Ch. Coquelin, Du Crédit et des Banques dans L'Industrie, Revue des Deux Mondes, 1842, Tome 31:
"In every country the majority of credit transactions takes place within the circle of industrial relations... The producer of the raw material advances it to the processing manufacturer, and receives from the latter a promise to pay on a certain day. The manufacturer, having completed his share of the work, in his turn advances his product on similar terms to another manufacturer, who has to process it further, and in this way credit stretches on and on, from one to the other, right up to the consumer. The wholesale dealer gives the retailer commodities on credit, while receiving credit from a manufacturer or commission agent. All borrow with one hand and lend with the other, sometimes money, but more frequently products. In this manner an incessant exchange of advances, which combine and intersect in all directions, takes place in industrial relations. The development of credit consists precisely in this multiplication and growth of mutual advances, and therein is the real seat of its power."
The other side of the credit system is connected with the development of money-dealing, which, of course, keeps step under capitalist production with the development of dealing in commodity. We have seen in the preceding part (Chap. XIX) how the care of the reserve funds of businessmen, the technical operations of receiving and disbursing money, of international payments, and thus of the bullion trade, are concentrated in the hands of the money-dealers. The other side of the credit system — the management of interest-bearing capital, or money-capital, develops alongside this money-dealing as a special function of the money-dealers. Borrowing and lending money becomes their particular business. They act as middlemen between the actual lender and the borrower of money-capital. Generally speaking, this aspect of the banking business consists of concentrating large amounts of the loanable money-capital in the bankers' hands, so that, in place of the individual money-lender, the bankers confront the industrial capitalists and commercial capitalists as representatives of all moneylenders. They become the general managers of money-capital. On the other hand by borrowing for the entire world of commerce, they concentrate all the borrowers vis-à-vis all the lenders. A bank represents a centralisation of money-capital, of the lenders, on the one hand, and on the other a centralisation of the borrowers. Its profit is generally made by borrowing at a lower rate of interest than it receives in loaning.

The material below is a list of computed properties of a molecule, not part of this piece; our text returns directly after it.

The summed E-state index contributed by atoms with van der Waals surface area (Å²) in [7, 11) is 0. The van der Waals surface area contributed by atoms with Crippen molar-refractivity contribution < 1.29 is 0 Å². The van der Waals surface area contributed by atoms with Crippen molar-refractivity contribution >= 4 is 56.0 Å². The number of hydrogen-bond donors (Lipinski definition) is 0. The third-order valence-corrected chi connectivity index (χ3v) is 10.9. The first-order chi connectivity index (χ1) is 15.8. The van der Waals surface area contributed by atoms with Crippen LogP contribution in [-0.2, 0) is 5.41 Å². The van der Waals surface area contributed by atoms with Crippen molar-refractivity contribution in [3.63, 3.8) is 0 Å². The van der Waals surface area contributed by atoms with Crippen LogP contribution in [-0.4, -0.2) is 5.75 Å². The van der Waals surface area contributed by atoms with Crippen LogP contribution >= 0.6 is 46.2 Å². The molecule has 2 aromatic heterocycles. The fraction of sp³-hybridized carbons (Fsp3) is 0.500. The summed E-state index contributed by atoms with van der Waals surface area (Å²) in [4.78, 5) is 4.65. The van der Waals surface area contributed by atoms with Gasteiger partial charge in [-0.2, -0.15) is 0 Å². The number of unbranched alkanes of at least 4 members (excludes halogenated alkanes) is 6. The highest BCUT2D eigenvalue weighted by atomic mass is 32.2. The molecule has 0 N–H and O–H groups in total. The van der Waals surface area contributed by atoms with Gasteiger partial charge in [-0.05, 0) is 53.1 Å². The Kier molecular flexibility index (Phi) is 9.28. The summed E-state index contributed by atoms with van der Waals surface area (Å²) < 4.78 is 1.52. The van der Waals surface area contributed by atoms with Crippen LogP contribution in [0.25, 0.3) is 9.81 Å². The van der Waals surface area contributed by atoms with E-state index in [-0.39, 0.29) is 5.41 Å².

The loanable capital which the banks have at their disposal streams to them in various ways. In the first place, being the cashiers of the industrial capitalists, all the money-capital which every producer and merchant must have as a reserve fund, or receives in payment, is concentrated in their hands. These funds are thus converted into loanable money-capital. In this way, the reserve fund of the commercial world, because it is concentrated in a common treasury, is reduced to its necessary minimum, and a portion of the money-capital which would otherwise have to lie slumbering as a reserve fund, is loaned out and serves as interest-bearing capital. In the second place, the loanable capital of the banks is formed by the deposits of money-capitalists who entrust them with the business of loaning them out. Furthermore, with the development of the banking system, and particularly as soon as banks came to pay interest on deposits, money savings and the temporarily idle money of all classes were deposited with them. Small amounts, each in itself incapable of acting in the capacity of money-capital, merge together into large masses and thus form a money power. This aggregation of small amounts must be distinguished as a specific function of the banking system from its go-between activities between the money-capitalists proper and the borrowers. In the final analysis, the revenues, which are usually but gradually consumed, are also deposited with the banks.
The loan is made (we refer here strictly to commercial credit) by discounting bills of exchange — by converting bills of exchange into money before they come due — and by advances of various kinds: direct advances on personal credit, loans against securities, such as interest-bearing paper, government paper, stocks of all sorts, and, notably, overdrafts against bills of lading, dock warrants, and other certified titles of ownership of commodities and overdrawing deposits, etc.
The credit given by a banker may assume various forms, such as bills of exchange on other banks, cheques on them, credit accounts of the same kind, and finally, if the bank is entitled to issue notes — bank-notes of the bank itself. A bank-note is nothing but a draft upon a banker, payable at any time to the bearer, and given by the banker in place of private drafts. This last form of credit appears particularly important and striking to the layman, first, because this form of credit-money breaks out of the confines of mere commercial circulation into general circulation, and serves there as money; and because in most countries the principal banks issuing notes, being a peculiar mixture of national and private banks, actually have the national credit to back them, and their notes are more or less legal tender; because it is apparent here that the banker deals in credit itself, a bank-note being merely a circulating token of credit. But the banker also has to do with credit in all its other forms, even when he advances the cash money deposited with him. In fact, a bank-note simply represents the coin of wholesale trade, and it is always the deposit which carries the most weight with banks. The best proof of this is furnished by the Scottish banks.
Special credit institutions, like special forms of banks, need no further consideration for our purpose.